A rate increase implemented last year to bolster Elk River Public Utility District (ERPUD) against a potential budget shortfall in FY2017 proved to be too little to protect the company from flagging sales due to warm temperatures and the loss of two of its biggest customers, according to ERPUD officials.
Since the July 1, 2016 start of the fiscal year, recorded temperatures for the year have been 31 percent warmer than average, with the effect that customers have purchased less gas to heat their homes and businesses.
Residential customers with year-round service will see a $1.50 increase from $9.25 to $10.75.
Residential customers with heat-only service will see a $1.75 increase from $12.25 to $14.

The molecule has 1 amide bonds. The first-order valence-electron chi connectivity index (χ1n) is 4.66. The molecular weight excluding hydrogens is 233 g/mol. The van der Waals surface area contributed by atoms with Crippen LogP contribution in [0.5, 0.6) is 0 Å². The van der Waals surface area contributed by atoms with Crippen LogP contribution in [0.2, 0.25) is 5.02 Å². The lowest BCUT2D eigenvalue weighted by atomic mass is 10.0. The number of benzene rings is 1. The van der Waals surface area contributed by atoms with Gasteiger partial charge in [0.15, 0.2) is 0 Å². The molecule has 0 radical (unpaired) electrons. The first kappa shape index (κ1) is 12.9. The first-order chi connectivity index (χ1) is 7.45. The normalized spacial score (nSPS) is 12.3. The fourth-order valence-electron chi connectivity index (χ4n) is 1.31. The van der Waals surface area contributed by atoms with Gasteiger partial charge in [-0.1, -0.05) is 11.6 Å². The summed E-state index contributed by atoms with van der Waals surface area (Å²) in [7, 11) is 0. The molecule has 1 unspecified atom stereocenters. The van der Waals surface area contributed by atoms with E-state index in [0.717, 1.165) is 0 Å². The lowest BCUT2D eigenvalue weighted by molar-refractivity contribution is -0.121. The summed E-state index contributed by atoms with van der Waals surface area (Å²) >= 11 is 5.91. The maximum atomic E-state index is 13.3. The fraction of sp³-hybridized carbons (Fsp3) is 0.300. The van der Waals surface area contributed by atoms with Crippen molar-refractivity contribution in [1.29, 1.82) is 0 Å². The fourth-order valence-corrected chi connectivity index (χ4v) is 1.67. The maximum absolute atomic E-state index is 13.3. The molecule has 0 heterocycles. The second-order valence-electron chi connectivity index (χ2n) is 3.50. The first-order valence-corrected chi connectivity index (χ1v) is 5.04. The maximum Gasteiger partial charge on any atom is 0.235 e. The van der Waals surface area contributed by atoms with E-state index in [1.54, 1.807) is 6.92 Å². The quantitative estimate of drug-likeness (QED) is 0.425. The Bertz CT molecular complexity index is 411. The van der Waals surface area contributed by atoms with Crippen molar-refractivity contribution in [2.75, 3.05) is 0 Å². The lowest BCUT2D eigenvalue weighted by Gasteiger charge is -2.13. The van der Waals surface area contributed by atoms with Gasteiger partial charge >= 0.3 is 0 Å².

Customers the utility classifies as “small commercial” will see their monthly charge bump from $14.75 to $17.
“Large commercial” customers will see the charge move from $55 to $60.
For “industrial processing” and “interruptible” customers, the charge will bump from $225 to $250. (Tullahoma News)

Take Back Day is April 29

The U.S. Drug Enforcement Administration’s National Prescription Drug Take-Back Day (DTB) is set for Saturday, April 29, 10 a.m. to 2 p.m. As part of this major health and safety initiative, the Coffee County Anti-Drug Coalition (CCADC) will host two take-back events, one in Manchester and one in Tullahoma.
Community members are encouraged to stop by one of these local take-back locations to drop off their unused or expired medications, especially pain relievers and other prescription drugs. Pharmacists and law enforcement officers will be on hand to accept the medications and safely dispose of them, no questions asked.
• First Vision Bank, 2134 Hillsboro Blvd, Manchester, TN
• Walgreens 700 N Jackson St, Tullahoma, TN